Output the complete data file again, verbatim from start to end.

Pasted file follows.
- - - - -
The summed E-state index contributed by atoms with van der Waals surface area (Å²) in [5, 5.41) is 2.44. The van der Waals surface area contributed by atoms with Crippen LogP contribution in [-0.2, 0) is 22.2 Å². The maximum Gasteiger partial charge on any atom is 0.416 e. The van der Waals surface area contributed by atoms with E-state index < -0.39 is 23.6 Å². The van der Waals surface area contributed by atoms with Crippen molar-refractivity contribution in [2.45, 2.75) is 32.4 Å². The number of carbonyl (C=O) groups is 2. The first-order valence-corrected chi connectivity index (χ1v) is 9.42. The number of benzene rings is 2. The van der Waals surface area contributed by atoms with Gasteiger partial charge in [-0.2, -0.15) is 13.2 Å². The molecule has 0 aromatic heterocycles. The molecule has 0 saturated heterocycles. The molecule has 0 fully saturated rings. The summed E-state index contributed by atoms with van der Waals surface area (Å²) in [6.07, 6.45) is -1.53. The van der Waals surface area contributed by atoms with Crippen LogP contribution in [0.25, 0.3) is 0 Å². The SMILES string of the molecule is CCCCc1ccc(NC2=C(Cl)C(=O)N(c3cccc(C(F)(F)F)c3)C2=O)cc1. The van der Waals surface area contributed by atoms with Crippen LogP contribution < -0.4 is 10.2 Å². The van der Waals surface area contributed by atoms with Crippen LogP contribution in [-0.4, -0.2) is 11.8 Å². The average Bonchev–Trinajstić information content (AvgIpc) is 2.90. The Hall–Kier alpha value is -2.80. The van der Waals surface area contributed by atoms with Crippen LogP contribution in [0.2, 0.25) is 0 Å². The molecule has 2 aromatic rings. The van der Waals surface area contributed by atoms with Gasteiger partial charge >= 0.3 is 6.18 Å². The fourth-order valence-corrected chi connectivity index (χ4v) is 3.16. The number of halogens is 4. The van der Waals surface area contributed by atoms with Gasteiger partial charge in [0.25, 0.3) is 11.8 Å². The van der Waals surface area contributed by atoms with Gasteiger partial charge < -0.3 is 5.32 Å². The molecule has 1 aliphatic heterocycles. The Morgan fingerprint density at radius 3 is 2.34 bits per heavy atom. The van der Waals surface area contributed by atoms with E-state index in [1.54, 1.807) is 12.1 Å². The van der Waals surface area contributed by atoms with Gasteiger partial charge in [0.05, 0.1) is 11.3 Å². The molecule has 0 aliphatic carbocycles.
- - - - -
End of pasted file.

The summed E-state index contributed by atoms with van der Waals surface area (Å²) in [5, 5.41) is 2.44. The van der Waals surface area contributed by atoms with Crippen LogP contribution in [-0.2, 0) is 22.2 Å². The maximum Gasteiger partial charge on any atom is 0.416 e. The van der Waals surface area contributed by atoms with E-state index < -0.39 is 23.6 Å². The van der Waals surface area contributed by atoms with Crippen molar-refractivity contribution in [2.45, 2.75) is 32.4 Å². The number of carbonyl (C=O) groups is 2. The first-order valence-corrected chi connectivity index (χ1v) is 9.42. The number of benzene rings is 2. The van der Waals surface area contributed by atoms with Gasteiger partial charge in [-0.2, -0.15) is 13.2 Å². The molecule has 0 aromatic heterocycles. The molecule has 0 saturated heterocycles. The molecule has 0 fully saturated rings. The summed E-state index contributed by atoms with van der Waals surface area (Å²) in [6.07, 6.45) is -1.53. The van der Waals surface area contributed by atoms with Crippen LogP contribution in [0.25, 0.3) is 0 Å². The SMILES string of the molecule is CCCCc1ccc(NC2=C(Cl)C(=O)N(c3cccc(C(F)(F)F)c3)C2=O)cc1. The van der Waals surface area contributed by atoms with Crippen LogP contribution < -0.4 is 10.2 Å². The van der Waals surface area contributed by atoms with Crippen LogP contribution in [-0.4, -0.2) is 11.8 Å². The average Bonchev–Trinajstić information content (AvgIpc) is 2.90. The Hall–Kier alpha value is -2.80. The van der Waals surface area contributed by atoms with Crippen LogP contribution in [0.2, 0.25) is 0 Å². The molecule has 2 aromatic rings. The van der Waals surface area contributed by atoms with Gasteiger partial charge >= 0.3 is 6.18 Å². The fourth-order valence-corrected chi connectivity index (χ4v) is 3.16. The number of halogens is 4. The van der Waals surface area contributed by atoms with Gasteiger partial charge in [0.25, 0.3) is 11.8 Å². The van der Waals surface area contributed by atoms with Gasteiger partial charge < -0.3 is 5.32 Å². The molecule has 1 aliphatic heterocycles. The Morgan fingerprint density at radius 3 is 2.34 bits per heavy atom. The van der Waals surface area contributed by atoms with E-state index in [1.54, 1.807) is 12.1 Å². The van der Waals surface area contributed by atoms with Gasteiger partial charge in [0.05, 0.1) is 11.3 Å². The molecule has 0 aliphatic carbocycles.